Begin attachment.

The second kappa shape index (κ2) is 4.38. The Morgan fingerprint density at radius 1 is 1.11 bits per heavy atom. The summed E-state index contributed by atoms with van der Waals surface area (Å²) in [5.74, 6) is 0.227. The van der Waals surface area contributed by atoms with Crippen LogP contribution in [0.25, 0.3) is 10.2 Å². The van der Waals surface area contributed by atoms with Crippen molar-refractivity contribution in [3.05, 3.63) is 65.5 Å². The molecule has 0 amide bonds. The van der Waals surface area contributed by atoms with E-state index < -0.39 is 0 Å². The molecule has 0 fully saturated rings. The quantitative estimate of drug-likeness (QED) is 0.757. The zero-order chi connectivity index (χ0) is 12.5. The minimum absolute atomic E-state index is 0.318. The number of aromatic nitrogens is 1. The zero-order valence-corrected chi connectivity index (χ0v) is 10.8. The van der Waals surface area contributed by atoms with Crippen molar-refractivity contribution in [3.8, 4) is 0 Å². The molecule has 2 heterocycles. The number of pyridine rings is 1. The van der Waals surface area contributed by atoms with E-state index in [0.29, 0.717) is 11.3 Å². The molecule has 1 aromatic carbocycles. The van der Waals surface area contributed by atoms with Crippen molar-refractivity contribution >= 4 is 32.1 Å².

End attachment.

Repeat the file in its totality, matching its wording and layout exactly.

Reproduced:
The second kappa shape index (κ2) is 4.38. The Morgan fingerprint density at radius 1 is 1.11 bits per heavy atom. The summed E-state index contributed by atoms with van der Waals surface area (Å²) in [5.74, 6) is 0.227. The van der Waals surface area contributed by atoms with Crippen LogP contribution in [0.25, 0.3) is 10.2 Å². The van der Waals surface area contributed by atoms with Crippen molar-refractivity contribution in [3.05, 3.63) is 65.5 Å². The molecule has 0 amide bonds. The van der Waals surface area contributed by atoms with E-state index < -0.39 is 0 Å². The molecule has 0 fully saturated rings. The quantitative estimate of drug-likeness (QED) is 0.757. The zero-order chi connectivity index (χ0) is 12.5. The minimum absolute atomic E-state index is 0.318. The number of aromatic nitrogens is 1. The zero-order valence-corrected chi connectivity index (χ0v) is 10.8. The van der Waals surface area contributed by atoms with Crippen molar-refractivity contribution in [3.8, 4) is 0 Å². The molecule has 2 heterocycles. The number of pyridine rings is 1. The van der Waals surface area contributed by atoms with E-state index in [0.29, 0.717) is 11.3 Å². The molecule has 1 aromatic carbocycles. The van der Waals surface area contributed by atoms with Crippen molar-refractivity contribution >= 4 is 32.1 Å².